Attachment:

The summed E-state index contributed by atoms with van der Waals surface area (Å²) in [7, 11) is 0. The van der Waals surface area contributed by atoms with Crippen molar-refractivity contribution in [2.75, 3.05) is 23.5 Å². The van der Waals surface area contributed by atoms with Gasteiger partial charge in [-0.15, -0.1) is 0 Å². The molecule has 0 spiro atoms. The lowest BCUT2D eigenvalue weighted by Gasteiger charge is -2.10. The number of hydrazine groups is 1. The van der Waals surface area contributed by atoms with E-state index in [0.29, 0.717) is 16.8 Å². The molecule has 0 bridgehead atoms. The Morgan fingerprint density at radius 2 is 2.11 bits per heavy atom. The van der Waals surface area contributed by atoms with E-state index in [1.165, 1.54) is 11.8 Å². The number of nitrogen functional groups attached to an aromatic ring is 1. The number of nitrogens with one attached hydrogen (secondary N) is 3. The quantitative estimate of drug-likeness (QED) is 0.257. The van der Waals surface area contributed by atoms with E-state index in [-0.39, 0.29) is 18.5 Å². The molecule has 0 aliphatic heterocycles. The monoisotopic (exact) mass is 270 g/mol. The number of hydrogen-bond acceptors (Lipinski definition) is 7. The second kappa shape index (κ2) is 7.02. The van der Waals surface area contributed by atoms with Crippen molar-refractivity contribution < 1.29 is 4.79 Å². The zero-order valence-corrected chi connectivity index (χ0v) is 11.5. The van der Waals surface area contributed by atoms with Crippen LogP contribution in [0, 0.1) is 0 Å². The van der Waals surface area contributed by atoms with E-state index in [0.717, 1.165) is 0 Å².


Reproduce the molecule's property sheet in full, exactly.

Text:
The summed E-state index contributed by atoms with van der Waals surface area (Å²) in [7, 11) is 0. The van der Waals surface area contributed by atoms with Crippen molar-refractivity contribution in [2.75, 3.05) is 23.5 Å². The van der Waals surface area contributed by atoms with Gasteiger partial charge in [-0.15, -0.1) is 0 Å². The molecule has 0 spiro atoms. The lowest BCUT2D eigenvalue weighted by Gasteiger charge is -2.10. The number of hydrazine groups is 1. The van der Waals surface area contributed by atoms with E-state index in [0.29, 0.717) is 16.8 Å². The molecule has 0 bridgehead atoms. The Morgan fingerprint density at radius 2 is 2.11 bits per heavy atom. The van der Waals surface area contributed by atoms with E-state index in [1.165, 1.54) is 11.8 Å². The number of nitrogen functional groups attached to an aromatic ring is 1. The number of nitrogens with one attached hydrogen (secondary N) is 3. The quantitative estimate of drug-likeness (QED) is 0.257. The van der Waals surface area contributed by atoms with E-state index in [-0.39, 0.29) is 18.5 Å². The molecule has 0 aliphatic heterocycles. The monoisotopic (exact) mass is 270 g/mol. The number of hydrogen-bond acceptors (Lipinski definition) is 7. The second kappa shape index (κ2) is 7.02. The van der Waals surface area contributed by atoms with Crippen molar-refractivity contribution < 1.29 is 4.79 Å². The zero-order valence-corrected chi connectivity index (χ0v) is 11.5. The van der Waals surface area contributed by atoms with Crippen LogP contribution in [0, 0.1) is 0 Å². The van der Waals surface area contributed by atoms with E-state index in [0.717, 1.165) is 0 Å².